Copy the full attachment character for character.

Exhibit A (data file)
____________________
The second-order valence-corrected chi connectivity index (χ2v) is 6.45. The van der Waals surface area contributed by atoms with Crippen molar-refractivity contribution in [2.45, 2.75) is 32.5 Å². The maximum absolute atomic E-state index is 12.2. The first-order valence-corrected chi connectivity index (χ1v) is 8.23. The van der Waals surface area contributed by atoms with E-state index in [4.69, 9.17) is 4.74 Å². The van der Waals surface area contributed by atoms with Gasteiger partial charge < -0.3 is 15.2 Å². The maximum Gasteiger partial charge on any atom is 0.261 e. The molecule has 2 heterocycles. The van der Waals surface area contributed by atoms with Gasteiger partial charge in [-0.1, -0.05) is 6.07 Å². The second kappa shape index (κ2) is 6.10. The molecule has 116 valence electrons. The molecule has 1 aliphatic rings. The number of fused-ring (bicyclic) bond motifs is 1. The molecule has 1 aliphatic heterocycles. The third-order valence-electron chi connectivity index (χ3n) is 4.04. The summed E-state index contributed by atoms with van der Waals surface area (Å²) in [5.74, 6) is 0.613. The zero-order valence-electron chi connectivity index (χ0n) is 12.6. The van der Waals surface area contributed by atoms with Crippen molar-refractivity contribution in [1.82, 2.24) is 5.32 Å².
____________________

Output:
The second-order valence-corrected chi connectivity index (χ2v) is 6.45. The van der Waals surface area contributed by atoms with Crippen molar-refractivity contribution in [2.45, 2.75) is 32.5 Å². The maximum absolute atomic E-state index is 12.2. The first-order valence-corrected chi connectivity index (χ1v) is 8.23. The van der Waals surface area contributed by atoms with E-state index in [4.69, 9.17) is 4.74 Å². The van der Waals surface area contributed by atoms with Gasteiger partial charge < -0.3 is 15.2 Å². The maximum Gasteiger partial charge on any atom is 0.261 e. The molecule has 2 heterocycles. The van der Waals surface area contributed by atoms with Gasteiger partial charge in [-0.1, -0.05) is 6.07 Å². The second kappa shape index (κ2) is 6.10. The molecule has 116 valence electrons. The molecule has 1 aliphatic rings. The number of fused-ring (bicyclic) bond motifs is 1. The molecule has 1 aliphatic heterocycles. The third-order valence-electron chi connectivity index (χ3n) is 4.04. The summed E-state index contributed by atoms with van der Waals surface area (Å²) in [5.74, 6) is 0.613. The zero-order valence-electron chi connectivity index (χ0n) is 12.6. The van der Waals surface area contributed by atoms with Crippen molar-refractivity contribution in [1.82, 2.24) is 5.32 Å².